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Futility of treatment is often confused with "futility" of life.The Torah teaches us that every moment of life is intrinsically valuable; life itself is never futile.The 71-year-old Pulitzer Prize winner told a police officer that he had two tequila drinks and was planning to drive home.The officer could smell alcohol on Shepard's breath and the actor had bloodshot, watery eyes.An inescapable result of the extraordinary technological progress of the last several decades has been that critically ill patients who would have died early in their illnesses, often in the relative comfort of their homes, are now kept alive much longer in hospitals, often suffering great pain.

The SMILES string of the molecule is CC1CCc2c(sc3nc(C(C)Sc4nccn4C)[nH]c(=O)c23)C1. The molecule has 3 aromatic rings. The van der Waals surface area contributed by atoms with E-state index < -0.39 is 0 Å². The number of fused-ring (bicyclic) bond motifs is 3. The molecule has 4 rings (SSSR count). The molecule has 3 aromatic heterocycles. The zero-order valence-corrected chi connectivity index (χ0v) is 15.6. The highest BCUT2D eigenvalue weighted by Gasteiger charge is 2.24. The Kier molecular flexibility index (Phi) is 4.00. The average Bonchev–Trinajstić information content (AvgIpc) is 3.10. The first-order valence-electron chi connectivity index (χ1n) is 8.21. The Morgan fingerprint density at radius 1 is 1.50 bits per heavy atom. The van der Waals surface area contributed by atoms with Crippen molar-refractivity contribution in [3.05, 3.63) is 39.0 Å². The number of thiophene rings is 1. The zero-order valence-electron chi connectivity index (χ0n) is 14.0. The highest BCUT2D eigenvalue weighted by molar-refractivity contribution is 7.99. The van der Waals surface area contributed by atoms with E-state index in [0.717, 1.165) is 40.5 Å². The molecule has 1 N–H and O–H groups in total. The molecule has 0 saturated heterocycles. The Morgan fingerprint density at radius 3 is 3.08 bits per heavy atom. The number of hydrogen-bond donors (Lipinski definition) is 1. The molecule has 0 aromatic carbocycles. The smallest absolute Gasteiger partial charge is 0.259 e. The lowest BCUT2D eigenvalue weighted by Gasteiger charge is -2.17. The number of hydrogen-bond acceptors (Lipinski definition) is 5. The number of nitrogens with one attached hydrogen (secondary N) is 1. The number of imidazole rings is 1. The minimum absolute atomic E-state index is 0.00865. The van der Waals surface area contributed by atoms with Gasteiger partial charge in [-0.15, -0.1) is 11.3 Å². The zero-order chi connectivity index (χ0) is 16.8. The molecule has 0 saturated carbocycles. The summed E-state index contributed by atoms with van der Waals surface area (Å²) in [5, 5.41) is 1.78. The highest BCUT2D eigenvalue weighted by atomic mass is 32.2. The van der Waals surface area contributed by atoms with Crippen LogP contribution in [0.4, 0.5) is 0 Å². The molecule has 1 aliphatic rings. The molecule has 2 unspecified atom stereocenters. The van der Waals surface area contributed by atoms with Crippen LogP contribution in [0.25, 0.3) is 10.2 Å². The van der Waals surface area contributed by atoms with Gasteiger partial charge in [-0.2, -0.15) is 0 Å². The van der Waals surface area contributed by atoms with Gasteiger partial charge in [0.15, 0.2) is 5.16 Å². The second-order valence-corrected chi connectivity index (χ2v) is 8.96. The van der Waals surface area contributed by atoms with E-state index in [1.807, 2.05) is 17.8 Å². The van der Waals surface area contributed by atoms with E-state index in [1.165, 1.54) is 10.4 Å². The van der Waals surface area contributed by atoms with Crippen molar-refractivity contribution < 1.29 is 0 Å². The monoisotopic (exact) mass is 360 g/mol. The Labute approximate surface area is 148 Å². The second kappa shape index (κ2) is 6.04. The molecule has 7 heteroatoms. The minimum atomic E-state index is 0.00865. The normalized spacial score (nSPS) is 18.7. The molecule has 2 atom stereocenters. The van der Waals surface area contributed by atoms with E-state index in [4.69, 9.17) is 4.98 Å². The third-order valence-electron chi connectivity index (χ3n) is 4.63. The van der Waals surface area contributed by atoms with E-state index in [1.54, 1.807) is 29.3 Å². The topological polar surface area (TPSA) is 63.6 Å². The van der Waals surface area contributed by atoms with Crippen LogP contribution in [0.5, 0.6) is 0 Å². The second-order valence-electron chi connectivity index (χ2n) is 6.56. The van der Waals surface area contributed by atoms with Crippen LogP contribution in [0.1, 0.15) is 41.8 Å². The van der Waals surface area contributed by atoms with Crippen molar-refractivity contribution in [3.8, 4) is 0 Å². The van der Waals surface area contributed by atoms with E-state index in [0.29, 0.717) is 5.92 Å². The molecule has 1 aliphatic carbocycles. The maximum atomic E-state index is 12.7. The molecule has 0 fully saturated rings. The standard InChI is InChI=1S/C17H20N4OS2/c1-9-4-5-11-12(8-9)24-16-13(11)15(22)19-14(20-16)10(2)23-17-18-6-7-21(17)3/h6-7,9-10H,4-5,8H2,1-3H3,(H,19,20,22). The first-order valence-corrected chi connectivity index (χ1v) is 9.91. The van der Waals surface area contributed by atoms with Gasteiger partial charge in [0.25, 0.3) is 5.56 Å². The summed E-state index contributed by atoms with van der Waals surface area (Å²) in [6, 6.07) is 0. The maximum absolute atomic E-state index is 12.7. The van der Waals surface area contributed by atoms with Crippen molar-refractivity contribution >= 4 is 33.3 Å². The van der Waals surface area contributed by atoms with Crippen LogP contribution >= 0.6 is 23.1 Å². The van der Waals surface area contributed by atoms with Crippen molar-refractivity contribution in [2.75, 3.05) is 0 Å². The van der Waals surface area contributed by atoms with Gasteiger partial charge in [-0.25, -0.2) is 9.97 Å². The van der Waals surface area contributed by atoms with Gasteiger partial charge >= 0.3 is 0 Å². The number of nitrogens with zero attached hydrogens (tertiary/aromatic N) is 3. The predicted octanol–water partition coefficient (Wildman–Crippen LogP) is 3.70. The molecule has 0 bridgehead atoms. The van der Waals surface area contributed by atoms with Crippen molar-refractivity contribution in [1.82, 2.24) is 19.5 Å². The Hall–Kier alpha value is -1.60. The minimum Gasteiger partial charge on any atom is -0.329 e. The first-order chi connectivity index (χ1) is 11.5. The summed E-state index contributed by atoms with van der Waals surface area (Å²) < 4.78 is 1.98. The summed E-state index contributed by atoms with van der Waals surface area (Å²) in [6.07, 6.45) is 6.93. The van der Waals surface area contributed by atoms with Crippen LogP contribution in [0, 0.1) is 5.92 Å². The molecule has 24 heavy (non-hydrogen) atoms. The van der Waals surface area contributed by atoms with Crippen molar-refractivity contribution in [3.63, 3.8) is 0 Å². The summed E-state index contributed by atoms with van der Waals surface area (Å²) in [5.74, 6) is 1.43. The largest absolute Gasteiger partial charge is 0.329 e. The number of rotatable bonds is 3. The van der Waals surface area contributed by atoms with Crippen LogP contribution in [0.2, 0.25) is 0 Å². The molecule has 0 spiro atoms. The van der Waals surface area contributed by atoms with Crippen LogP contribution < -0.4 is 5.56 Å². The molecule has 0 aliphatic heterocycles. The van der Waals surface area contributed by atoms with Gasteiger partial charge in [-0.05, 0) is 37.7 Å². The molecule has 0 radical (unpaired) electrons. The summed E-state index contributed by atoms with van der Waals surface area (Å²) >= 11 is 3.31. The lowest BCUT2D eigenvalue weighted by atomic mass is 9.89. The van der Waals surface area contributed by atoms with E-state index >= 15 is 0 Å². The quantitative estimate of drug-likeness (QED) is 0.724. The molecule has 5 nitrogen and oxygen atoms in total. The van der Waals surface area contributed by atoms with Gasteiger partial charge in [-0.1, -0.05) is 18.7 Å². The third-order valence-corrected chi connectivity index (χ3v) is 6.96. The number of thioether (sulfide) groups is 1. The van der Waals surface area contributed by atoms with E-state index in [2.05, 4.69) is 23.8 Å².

But, independent of the aspect of futility, in the case of the first patient, halacha would likely dictate that intervention is forbidden because of the principle of "goses" (the moribund patient).An incurable illness which will likely result in the death of the patient within one year is considered terminal with respect to Jewish law.A patient with such an illness or condition is called a "chayay sha'ah," -- one whose life is "timed" or "time-limited." One who is expected to survive beyond a year is considered a "chayay olam" -- one whose life is considered "eternal" in the sense that their life expectancy is presumed indefinite and not limited.A second form of futile therapy involves a treatment that is extremely unlikely to be successful, but is intended to reverse the condition to which it is being applied.An example would be a patient with a cancer that has not been shown to be responsive to standard chemotherapy. But clearly, according to Rabbi Moshe Feinstein, if the patient is in intractable pain and the therapy is not proven to be efficacious, the patient may refuse the physician's offer of a "futile" therapy that prolongs life without a reasonable expectation of cure or relief of pain.